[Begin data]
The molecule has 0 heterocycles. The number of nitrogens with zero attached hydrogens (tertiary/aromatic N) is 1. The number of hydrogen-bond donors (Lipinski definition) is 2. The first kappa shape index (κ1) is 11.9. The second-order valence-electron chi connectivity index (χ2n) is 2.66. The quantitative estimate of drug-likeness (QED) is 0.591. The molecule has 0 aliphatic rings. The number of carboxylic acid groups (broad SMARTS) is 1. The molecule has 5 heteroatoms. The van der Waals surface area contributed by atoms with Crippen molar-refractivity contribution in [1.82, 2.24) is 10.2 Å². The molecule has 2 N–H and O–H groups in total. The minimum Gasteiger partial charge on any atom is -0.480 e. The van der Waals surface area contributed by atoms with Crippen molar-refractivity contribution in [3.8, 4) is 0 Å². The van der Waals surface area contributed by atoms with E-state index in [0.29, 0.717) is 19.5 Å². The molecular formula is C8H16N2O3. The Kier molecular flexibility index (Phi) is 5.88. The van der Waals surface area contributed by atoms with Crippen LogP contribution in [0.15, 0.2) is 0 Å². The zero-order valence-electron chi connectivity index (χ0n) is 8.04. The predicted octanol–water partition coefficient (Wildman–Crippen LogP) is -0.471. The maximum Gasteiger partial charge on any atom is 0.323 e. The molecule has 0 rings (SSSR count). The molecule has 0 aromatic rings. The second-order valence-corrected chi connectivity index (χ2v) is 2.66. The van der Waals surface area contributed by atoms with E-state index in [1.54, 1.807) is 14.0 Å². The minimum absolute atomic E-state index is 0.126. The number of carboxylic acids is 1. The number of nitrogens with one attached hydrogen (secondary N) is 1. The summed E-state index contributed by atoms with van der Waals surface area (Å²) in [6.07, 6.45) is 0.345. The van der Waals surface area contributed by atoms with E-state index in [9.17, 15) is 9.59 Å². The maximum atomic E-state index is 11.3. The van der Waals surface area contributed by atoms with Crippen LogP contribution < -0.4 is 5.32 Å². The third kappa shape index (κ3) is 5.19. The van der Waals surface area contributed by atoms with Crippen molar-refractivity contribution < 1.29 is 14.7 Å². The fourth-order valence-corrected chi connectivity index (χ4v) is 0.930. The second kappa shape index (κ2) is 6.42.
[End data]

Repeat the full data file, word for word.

The molecule has 0 heterocycles. The number of nitrogens with zero attached hydrogens (tertiary/aromatic N) is 1. The number of hydrogen-bond donors (Lipinski definition) is 2. The first kappa shape index (κ1) is 11.9. The second-order valence-electron chi connectivity index (χ2n) is 2.66. The quantitative estimate of drug-likeness (QED) is 0.591. The molecule has 0 aliphatic rings. The number of carboxylic acid groups (broad SMARTS) is 1. The molecule has 5 heteroatoms. The van der Waals surface area contributed by atoms with Crippen molar-refractivity contribution in [1.82, 2.24) is 10.2 Å². The molecule has 2 N–H and O–H groups in total. The minimum Gasteiger partial charge on any atom is -0.480 e. The van der Waals surface area contributed by atoms with Crippen molar-refractivity contribution in [3.8, 4) is 0 Å². The van der Waals surface area contributed by atoms with E-state index in [0.29, 0.717) is 19.5 Å². The molecular formula is C8H16N2O3. The Kier molecular flexibility index (Phi) is 5.88. The van der Waals surface area contributed by atoms with Crippen LogP contribution in [0.15, 0.2) is 0 Å². The zero-order valence-electron chi connectivity index (χ0n) is 8.04. The predicted octanol–water partition coefficient (Wildman–Crippen LogP) is -0.471. The maximum Gasteiger partial charge on any atom is 0.323 e. The molecule has 0 rings (SSSR count). The molecule has 0 aromatic rings. The second-order valence-corrected chi connectivity index (χ2v) is 2.66. The van der Waals surface area contributed by atoms with E-state index in [1.54, 1.807) is 14.0 Å². The minimum absolute atomic E-state index is 0.126. The number of carboxylic acids is 1. The number of nitrogens with one attached hydrogen (secondary N) is 1. The summed E-state index contributed by atoms with van der Waals surface area (Å²) in [6.07, 6.45) is 0.345. The van der Waals surface area contributed by atoms with E-state index in [9.17, 15) is 9.59 Å². The maximum atomic E-state index is 11.3. The van der Waals surface area contributed by atoms with Crippen LogP contribution < -0.4 is 5.32 Å². The third kappa shape index (κ3) is 5.19. The van der Waals surface area contributed by atoms with Crippen molar-refractivity contribution < 1.29 is 14.7 Å². The fourth-order valence-corrected chi connectivity index (χ4v) is 0.930. The second kappa shape index (κ2) is 6.42.